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The court certified the following questions to the California Supreme Court: 1) Under section 980(a)(2) of the California Civil Code, do copyright owners of pre-1972 sound recordings that were sold to the public before 1982 possess an exclusive right of public performance? 2) If not, does California's common law of property or tort otherwise grant copyright owners of pre-1972 sound recordings an exclusive right of public performance? View "Flo & Eddie v. Pandora Media" on Justia Law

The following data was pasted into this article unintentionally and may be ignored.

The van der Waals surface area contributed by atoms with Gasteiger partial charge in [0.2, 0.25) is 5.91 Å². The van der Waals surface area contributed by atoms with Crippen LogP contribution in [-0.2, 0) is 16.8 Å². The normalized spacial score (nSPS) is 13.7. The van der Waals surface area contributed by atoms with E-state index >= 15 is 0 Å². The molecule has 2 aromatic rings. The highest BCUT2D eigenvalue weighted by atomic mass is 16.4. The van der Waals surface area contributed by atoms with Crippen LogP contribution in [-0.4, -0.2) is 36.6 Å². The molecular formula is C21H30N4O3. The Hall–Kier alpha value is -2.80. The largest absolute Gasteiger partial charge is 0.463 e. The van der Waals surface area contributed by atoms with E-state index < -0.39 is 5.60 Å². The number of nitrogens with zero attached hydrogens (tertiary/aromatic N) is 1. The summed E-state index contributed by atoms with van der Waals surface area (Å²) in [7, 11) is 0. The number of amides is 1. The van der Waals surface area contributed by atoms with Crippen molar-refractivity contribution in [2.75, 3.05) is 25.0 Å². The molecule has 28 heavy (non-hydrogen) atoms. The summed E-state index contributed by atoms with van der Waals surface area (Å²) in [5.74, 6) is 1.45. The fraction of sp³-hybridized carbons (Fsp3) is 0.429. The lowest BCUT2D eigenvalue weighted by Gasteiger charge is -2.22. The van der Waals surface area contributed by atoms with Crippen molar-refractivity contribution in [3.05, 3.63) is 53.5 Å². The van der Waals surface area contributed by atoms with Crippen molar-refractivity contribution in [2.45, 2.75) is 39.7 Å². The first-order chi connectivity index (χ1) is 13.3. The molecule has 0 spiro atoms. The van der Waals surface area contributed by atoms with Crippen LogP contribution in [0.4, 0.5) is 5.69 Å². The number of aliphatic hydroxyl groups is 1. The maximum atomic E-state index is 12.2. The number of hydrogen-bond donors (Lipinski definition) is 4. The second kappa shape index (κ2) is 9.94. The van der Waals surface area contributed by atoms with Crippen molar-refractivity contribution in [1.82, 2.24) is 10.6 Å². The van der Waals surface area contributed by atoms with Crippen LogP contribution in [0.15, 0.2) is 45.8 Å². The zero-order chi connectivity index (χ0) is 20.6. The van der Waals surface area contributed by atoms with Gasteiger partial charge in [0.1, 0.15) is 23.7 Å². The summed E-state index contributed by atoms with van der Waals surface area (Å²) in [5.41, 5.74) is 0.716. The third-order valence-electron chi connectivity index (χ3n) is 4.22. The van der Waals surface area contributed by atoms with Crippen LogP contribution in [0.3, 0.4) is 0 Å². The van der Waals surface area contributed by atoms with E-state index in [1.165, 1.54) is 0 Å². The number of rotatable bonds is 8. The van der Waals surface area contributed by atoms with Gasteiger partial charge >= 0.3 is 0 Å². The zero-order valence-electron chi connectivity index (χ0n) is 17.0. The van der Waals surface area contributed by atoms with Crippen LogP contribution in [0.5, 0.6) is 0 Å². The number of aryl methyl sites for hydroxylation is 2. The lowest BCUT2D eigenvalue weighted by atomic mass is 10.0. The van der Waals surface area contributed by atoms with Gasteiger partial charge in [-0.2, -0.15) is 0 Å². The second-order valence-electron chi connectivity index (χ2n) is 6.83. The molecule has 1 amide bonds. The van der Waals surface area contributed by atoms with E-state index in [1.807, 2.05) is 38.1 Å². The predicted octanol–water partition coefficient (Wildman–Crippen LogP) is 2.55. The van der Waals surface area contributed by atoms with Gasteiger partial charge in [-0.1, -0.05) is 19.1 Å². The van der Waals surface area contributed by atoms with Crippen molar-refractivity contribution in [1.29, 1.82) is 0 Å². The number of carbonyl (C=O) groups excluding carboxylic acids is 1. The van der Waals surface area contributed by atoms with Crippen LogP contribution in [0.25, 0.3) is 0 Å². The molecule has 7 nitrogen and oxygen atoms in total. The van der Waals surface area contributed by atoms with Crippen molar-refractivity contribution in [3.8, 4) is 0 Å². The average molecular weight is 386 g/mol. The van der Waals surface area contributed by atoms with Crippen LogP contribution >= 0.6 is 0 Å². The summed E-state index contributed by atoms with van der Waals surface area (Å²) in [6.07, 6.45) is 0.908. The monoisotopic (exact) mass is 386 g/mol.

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After petitioners disagreed with how the Tribal Council was governing internal tribal affairs, they submitted a recall petition to the Tribe's Election Committee. The Council subsequently disciplined petitioners for press releases that the Tribe described as inaccurate, false, and defamatory. The Council voted to withhold petitioners' per capita distributions and to ban them temporarily from tribal lands and facilities. Petitioners subsequently filed a petition for a writ of habeas corpus under the Indian Civil Rights Act (ICRA), 25 U.S.C. 1303, against the members of the Council. The district court dismissed the petition for lack of subject matter jurisdiction, concluding that petitioners' punishment of exclusion was not a detention sufficient to invoke federal habeas jurisdiction. The court held that, reading the ICRA's habeas provision in light of the Indian canons of construction and Congress's plenary authority to limit tribal sovereignty, the district court lacked jurisdiction under section 1303 of the ICRA to review this temporary exclusion claim. The court also explained that any disputes about per capita payments must be brought in a tribal forum, not through federal habeas proceedings. View "Tavares v. Whitehouse" on Justia Law